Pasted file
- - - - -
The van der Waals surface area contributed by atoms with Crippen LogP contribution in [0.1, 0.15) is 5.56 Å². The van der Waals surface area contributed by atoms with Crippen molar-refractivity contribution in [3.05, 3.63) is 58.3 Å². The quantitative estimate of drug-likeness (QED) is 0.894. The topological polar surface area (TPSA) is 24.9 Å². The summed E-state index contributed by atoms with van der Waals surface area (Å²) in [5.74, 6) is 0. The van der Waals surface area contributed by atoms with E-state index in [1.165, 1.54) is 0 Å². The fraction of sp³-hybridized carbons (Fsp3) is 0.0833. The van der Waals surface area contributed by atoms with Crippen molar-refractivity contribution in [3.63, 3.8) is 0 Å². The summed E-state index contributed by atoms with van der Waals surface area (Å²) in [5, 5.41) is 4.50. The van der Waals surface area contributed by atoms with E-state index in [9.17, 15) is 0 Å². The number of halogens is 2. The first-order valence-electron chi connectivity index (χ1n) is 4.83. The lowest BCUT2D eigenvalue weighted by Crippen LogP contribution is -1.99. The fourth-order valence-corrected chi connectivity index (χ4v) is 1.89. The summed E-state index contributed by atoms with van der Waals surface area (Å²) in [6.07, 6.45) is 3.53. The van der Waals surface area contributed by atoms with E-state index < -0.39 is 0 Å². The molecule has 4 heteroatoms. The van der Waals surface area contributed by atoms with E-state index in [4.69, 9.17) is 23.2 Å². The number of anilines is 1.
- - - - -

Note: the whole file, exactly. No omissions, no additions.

The van der Waals surface area contributed by atoms with Crippen LogP contribution in [0.1, 0.15) is 5.56 Å². The van der Waals surface area contributed by atoms with Crippen molar-refractivity contribution in [3.05, 3.63) is 58.3 Å². The quantitative estimate of drug-likeness (QED) is 0.894. The topological polar surface area (TPSA) is 24.9 Å². The summed E-state index contributed by atoms with van der Waals surface area (Å²) in [5.74, 6) is 0. The van der Waals surface area contributed by atoms with E-state index in [1.165, 1.54) is 0 Å². The fraction of sp³-hybridized carbons (Fsp3) is 0.0833. The van der Waals surface area contributed by atoms with Crippen molar-refractivity contribution in [3.63, 3.8) is 0 Å². The summed E-state index contributed by atoms with van der Waals surface area (Å²) in [5, 5.41) is 4.50. The van der Waals surface area contributed by atoms with E-state index in [9.17, 15) is 0 Å². The number of halogens is 2. The first-order valence-electron chi connectivity index (χ1n) is 4.83. The lowest BCUT2D eigenvalue weighted by Crippen LogP contribution is -1.99. The fourth-order valence-corrected chi connectivity index (χ4v) is 1.89. The summed E-state index contributed by atoms with van der Waals surface area (Å²) in [6.07, 6.45) is 3.53. The van der Waals surface area contributed by atoms with E-state index < -0.39 is 0 Å². The molecule has 4 heteroatoms. The van der Waals surface area contributed by atoms with E-state index in [4.69, 9.17) is 23.2 Å². The number of anilines is 1.